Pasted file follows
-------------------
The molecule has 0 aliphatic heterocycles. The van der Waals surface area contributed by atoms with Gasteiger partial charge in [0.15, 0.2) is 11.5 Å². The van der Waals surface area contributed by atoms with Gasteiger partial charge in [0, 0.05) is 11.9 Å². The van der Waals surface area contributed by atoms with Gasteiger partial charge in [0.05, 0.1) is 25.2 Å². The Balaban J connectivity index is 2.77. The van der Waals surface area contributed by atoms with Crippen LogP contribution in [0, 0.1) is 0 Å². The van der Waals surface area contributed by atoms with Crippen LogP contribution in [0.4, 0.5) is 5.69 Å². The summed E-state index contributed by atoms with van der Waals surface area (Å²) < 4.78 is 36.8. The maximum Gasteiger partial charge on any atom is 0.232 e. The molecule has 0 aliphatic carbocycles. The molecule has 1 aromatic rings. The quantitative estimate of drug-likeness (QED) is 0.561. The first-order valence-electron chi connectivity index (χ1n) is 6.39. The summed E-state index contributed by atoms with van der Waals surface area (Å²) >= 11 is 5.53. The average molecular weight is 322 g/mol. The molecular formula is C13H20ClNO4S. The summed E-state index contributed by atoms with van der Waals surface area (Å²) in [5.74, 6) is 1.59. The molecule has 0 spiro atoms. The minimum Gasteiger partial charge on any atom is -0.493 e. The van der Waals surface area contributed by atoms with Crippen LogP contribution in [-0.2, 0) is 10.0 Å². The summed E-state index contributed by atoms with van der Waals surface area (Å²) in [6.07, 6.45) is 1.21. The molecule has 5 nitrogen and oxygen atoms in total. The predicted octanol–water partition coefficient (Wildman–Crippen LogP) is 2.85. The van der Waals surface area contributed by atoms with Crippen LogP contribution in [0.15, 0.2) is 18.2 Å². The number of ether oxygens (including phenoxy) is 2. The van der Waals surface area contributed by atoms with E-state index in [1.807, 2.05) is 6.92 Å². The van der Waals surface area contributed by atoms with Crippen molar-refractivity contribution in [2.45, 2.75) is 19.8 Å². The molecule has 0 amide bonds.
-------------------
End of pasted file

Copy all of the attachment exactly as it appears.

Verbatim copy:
The molecule has 0 aliphatic heterocycles. The van der Waals surface area contributed by atoms with Gasteiger partial charge in [0.15, 0.2) is 11.5 Å². The van der Waals surface area contributed by atoms with Gasteiger partial charge in [0, 0.05) is 11.9 Å². The van der Waals surface area contributed by atoms with Gasteiger partial charge in [0.05, 0.1) is 25.2 Å². The Balaban J connectivity index is 2.77. The van der Waals surface area contributed by atoms with Crippen LogP contribution in [0, 0.1) is 0 Å². The van der Waals surface area contributed by atoms with Crippen LogP contribution in [0.4, 0.5) is 5.69 Å². The summed E-state index contributed by atoms with van der Waals surface area (Å²) < 4.78 is 36.8. The maximum Gasteiger partial charge on any atom is 0.232 e. The molecule has 0 aliphatic carbocycles. The molecule has 1 aromatic rings. The quantitative estimate of drug-likeness (QED) is 0.561. The first-order valence-electron chi connectivity index (χ1n) is 6.39. The summed E-state index contributed by atoms with van der Waals surface area (Å²) >= 11 is 5.53. The average molecular weight is 322 g/mol. The molecular formula is C13H20ClNO4S. The summed E-state index contributed by atoms with van der Waals surface area (Å²) in [5.74, 6) is 1.59. The molecule has 0 spiro atoms. The minimum Gasteiger partial charge on any atom is -0.493 e. The van der Waals surface area contributed by atoms with Crippen LogP contribution in [-0.2, 0) is 10.0 Å². The summed E-state index contributed by atoms with van der Waals surface area (Å²) in [6.07, 6.45) is 1.21. The molecule has 5 nitrogen and oxygen atoms in total. The predicted octanol–water partition coefficient (Wildman–Crippen LogP) is 2.85. The van der Waals surface area contributed by atoms with Crippen LogP contribution in [0.15, 0.2) is 18.2 Å². The number of ether oxygens (including phenoxy) is 2. The van der Waals surface area contributed by atoms with E-state index in [1.807, 2.05) is 6.92 Å². The van der Waals surface area contributed by atoms with Crippen molar-refractivity contribution in [2.45, 2.75) is 19.8 Å². The molecule has 0 amide bonds.